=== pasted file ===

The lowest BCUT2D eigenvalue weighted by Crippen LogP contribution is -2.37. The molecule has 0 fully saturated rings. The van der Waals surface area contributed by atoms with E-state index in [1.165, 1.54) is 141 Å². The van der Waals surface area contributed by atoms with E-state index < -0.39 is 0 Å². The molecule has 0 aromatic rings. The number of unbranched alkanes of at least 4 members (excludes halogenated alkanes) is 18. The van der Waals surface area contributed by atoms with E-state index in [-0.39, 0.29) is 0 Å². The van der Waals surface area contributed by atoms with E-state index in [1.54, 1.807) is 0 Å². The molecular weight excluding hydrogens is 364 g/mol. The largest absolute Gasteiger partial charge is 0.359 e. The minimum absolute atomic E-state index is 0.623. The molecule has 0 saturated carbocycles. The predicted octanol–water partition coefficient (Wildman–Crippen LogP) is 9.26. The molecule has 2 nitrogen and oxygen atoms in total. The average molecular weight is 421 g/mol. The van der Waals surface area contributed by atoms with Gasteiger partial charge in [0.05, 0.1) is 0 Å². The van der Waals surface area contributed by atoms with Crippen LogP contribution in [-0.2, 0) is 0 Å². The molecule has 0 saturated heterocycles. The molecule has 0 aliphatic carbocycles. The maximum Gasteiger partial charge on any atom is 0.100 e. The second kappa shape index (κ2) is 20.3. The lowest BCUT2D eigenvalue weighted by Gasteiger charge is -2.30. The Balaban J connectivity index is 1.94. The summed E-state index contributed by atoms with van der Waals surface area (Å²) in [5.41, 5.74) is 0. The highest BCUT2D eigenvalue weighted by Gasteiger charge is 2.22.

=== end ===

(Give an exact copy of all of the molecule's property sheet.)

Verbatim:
The lowest BCUT2D eigenvalue weighted by Crippen LogP contribution is -2.37. The molecule has 0 fully saturated rings. The van der Waals surface area contributed by atoms with E-state index in [1.165, 1.54) is 141 Å². The van der Waals surface area contributed by atoms with E-state index < -0.39 is 0 Å². The molecule has 0 aromatic rings. The number of unbranched alkanes of at least 4 members (excludes halogenated alkanes) is 18. The van der Waals surface area contributed by atoms with E-state index in [-0.39, 0.29) is 0 Å². The van der Waals surface area contributed by atoms with E-state index in [1.54, 1.807) is 0 Å². The molecular weight excluding hydrogens is 364 g/mol. The largest absolute Gasteiger partial charge is 0.359 e. The minimum absolute atomic E-state index is 0.623. The molecule has 0 saturated carbocycles. The predicted octanol–water partition coefficient (Wildman–Crippen LogP) is 9.26. The molecule has 2 nitrogen and oxygen atoms in total. The average molecular weight is 421 g/mol. The van der Waals surface area contributed by atoms with Gasteiger partial charge in [0.05, 0.1) is 0 Å². The van der Waals surface area contributed by atoms with Crippen LogP contribution in [-0.2, 0) is 0 Å². The molecule has 0 saturated heterocycles. The molecule has 0 aliphatic carbocycles. The maximum Gasteiger partial charge on any atom is 0.100 e. The second kappa shape index (κ2) is 20.3. The lowest BCUT2D eigenvalue weighted by Gasteiger charge is -2.30. The Balaban J connectivity index is 1.94. The summed E-state index contributed by atoms with van der Waals surface area (Å²) in [5.41, 5.74) is 0. The highest BCUT2D eigenvalue weighted by Gasteiger charge is 2.22.